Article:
Visibility was the first widely-used application of GIS in archaeology and remains popular. This is probably because of its (apparent) simplicity: all you need is a set of site locations and a DEM. Unfortunately, this technical simplicity hides a great deal of practical and theoretical complexity (Wheatley & Gillings 2000) when applied to the way humans actually perceive landscapes. Nevertheless, it remains a useful tool.

  1. Using the Viewshed tool in the Processing ToolBox, calculate a viewshed from a point of your choice on Islay.
    • Q: What happens if you vary the observer height and target height? What do these mean?

For more complex visibility analysis than a single viewshed, we will need a plugin. Let’s take a look at intervisibility between multiple sites, for example.

  1. Install “Visibility Analysis” plugin from the Plugin Manager.
    • This adds a new set of tools in the processing toolbox, under ‘visibility analysis’
  2. Use the create viewpoints tool to generate set of observation points representing Mesolithic sites on Islay.
    • You could do this using the Filter tool or the Select features by value… tool
    • You can leave all other options default (or feel free to adjust them)
  3. Using the Viewshed tool from the plugin, generate the multiple viewshed of all sites in 7000 BP (without trees).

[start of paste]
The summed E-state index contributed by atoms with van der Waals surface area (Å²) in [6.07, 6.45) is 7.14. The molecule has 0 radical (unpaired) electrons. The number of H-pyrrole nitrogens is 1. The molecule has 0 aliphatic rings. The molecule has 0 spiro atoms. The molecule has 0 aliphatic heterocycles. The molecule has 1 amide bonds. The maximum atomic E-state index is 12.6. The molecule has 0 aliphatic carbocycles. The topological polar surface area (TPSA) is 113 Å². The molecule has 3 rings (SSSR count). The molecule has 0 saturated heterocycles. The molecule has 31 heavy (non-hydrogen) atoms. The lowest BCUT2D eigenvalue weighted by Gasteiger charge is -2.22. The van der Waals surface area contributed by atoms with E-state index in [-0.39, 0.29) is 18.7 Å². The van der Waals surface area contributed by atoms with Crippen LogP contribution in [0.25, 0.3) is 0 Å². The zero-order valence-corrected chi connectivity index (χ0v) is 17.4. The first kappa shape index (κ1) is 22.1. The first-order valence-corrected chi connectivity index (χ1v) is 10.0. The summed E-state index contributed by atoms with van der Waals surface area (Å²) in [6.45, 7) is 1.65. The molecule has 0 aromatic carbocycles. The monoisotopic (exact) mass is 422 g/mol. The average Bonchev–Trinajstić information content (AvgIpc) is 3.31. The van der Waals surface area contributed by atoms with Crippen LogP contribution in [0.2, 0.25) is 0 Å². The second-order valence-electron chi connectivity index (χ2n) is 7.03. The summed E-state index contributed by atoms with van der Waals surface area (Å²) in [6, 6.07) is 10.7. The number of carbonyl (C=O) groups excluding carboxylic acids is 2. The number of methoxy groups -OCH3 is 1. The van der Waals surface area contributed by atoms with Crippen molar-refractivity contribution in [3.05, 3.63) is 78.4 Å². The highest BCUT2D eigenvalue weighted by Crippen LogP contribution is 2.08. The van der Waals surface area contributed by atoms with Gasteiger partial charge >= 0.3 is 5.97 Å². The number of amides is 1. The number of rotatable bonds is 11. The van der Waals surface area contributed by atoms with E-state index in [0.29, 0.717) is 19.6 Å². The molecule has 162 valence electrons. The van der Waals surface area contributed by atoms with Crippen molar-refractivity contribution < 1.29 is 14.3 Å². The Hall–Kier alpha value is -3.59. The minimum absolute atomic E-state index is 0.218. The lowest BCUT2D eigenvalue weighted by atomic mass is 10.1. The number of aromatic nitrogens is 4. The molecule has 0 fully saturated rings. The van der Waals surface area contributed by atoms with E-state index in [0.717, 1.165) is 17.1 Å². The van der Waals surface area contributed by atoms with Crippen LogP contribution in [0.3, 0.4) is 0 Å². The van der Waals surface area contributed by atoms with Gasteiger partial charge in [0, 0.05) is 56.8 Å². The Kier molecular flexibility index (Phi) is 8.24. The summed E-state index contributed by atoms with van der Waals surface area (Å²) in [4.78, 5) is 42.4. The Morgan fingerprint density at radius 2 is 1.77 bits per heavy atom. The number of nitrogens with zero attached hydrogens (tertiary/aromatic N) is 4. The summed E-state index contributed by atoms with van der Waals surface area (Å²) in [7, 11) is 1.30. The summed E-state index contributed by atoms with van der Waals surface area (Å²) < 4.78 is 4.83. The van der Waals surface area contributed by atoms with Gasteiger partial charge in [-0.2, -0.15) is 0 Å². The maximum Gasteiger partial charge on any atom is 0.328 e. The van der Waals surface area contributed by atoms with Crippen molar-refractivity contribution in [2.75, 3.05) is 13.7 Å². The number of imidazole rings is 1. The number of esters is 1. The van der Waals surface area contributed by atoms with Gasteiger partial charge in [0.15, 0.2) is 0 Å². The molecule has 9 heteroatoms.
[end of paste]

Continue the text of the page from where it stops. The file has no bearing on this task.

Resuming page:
• After selecting your generated observation layer and DEM as input, you can leave all other options default.
    • Q: What do darker and ligher areas on this map indicate?
  4. Generate the intervisibility network between all sites at 7000 BP (without trees).
    • Again, there is no need to change the default options (but feel free to).
  5. Repeat steps 13–14 for two scenarios: a) 7000 BP with trees; and b) 13000 BP (with ice sheet).
    • Q: Describe the differences between the scenarios (if any).

Include maps summarising intervisibility in all three scenarios (7000 BP without trees, 7000 BP with trees, 13000 BP) in your portfolio.

The cumulative viewshed is a way to look at visibility across an entire landscape: it calculates the visibility of every raster cell from every other raster cell, then adds them up.

  1. Use the visibility index tool to calculate the cumulative viewshed over Islay
    • This may take some time to process.
    • Q: What do darker and lighter areas in a cumulative viewshed indicate?

Include a map with each cumulative viewshed in your portfolio.